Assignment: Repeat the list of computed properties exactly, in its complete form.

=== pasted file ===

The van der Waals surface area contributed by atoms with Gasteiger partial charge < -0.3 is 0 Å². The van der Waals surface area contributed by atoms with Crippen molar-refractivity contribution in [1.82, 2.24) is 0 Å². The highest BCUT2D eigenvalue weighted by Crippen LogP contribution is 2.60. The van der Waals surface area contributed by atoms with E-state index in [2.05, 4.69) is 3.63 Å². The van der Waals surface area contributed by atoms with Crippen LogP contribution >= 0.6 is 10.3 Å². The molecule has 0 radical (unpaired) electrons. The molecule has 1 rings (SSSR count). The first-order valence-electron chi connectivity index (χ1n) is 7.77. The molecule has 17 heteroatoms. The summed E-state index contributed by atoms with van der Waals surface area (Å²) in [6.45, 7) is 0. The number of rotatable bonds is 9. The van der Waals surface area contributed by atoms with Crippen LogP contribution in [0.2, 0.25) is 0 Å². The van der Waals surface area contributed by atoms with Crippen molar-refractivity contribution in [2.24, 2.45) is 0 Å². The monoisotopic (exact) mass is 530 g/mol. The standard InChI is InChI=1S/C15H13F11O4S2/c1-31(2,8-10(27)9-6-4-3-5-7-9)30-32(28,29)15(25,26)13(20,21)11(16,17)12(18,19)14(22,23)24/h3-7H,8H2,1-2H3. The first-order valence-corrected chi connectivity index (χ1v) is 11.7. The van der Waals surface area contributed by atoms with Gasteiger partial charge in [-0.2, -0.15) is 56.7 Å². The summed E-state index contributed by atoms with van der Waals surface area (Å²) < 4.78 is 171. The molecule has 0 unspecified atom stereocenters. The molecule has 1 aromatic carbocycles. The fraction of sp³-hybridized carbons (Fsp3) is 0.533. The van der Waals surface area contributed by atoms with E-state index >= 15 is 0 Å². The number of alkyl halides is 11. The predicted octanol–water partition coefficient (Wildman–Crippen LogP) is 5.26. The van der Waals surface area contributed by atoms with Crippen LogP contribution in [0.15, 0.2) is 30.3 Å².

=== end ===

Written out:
The van der Waals surface area contributed by atoms with Gasteiger partial charge < -0.3 is 0 Å². The van der Waals surface area contributed by atoms with Crippen molar-refractivity contribution in [1.82, 2.24) is 0 Å². The highest BCUT2D eigenvalue weighted by Crippen LogP contribution is 2.60. The van der Waals surface area contributed by atoms with E-state index in [2.05, 4.69) is 3.63 Å². The van der Waals surface area contributed by atoms with Crippen LogP contribution >= 0.6 is 10.3 Å². The molecule has 0 radical (unpaired) electrons. The molecule has 1 rings (SSSR count). The first-order valence-electron chi connectivity index (χ1n) is 7.77. The molecule has 17 heteroatoms. The summed E-state index contributed by atoms with van der Waals surface area (Å²) in [6.45, 7) is 0. The number of rotatable bonds is 9. The van der Waals surface area contributed by atoms with Crippen LogP contribution in [0.2, 0.25) is 0 Å². The van der Waals surface area contributed by atoms with Crippen molar-refractivity contribution in [2.24, 2.45) is 0 Å². The monoisotopic (exact) mass is 530 g/mol. The standard InChI is InChI=1S/C15H13F11O4S2/c1-31(2,8-10(27)9-6-4-3-5-7-9)30-32(28,29)15(25,26)13(20,21)11(16,17)12(18,19)14(22,23)24/h3-7H,8H2,1-2H3. The first-order valence-corrected chi connectivity index (χ1v) is 11.7. The van der Waals surface area contributed by atoms with Gasteiger partial charge in [-0.2, -0.15) is 56.7 Å². The summed E-state index contributed by atoms with van der Waals surface area (Å²) < 4.78 is 171. The molecule has 0 unspecified atom stereocenters. The molecule has 1 aromatic carbocycles. The fraction of sp³-hybridized carbons (Fsp3) is 0.533. The van der Waals surface area contributed by atoms with E-state index >= 15 is 0 Å². The number of alkyl halides is 11. The predicted octanol–water partition coefficient (Wildman–Crippen LogP) is 5.26. The van der Waals surface area contributed by atoms with Crippen LogP contribution in [0.15, 0.2) is 30.3 Å².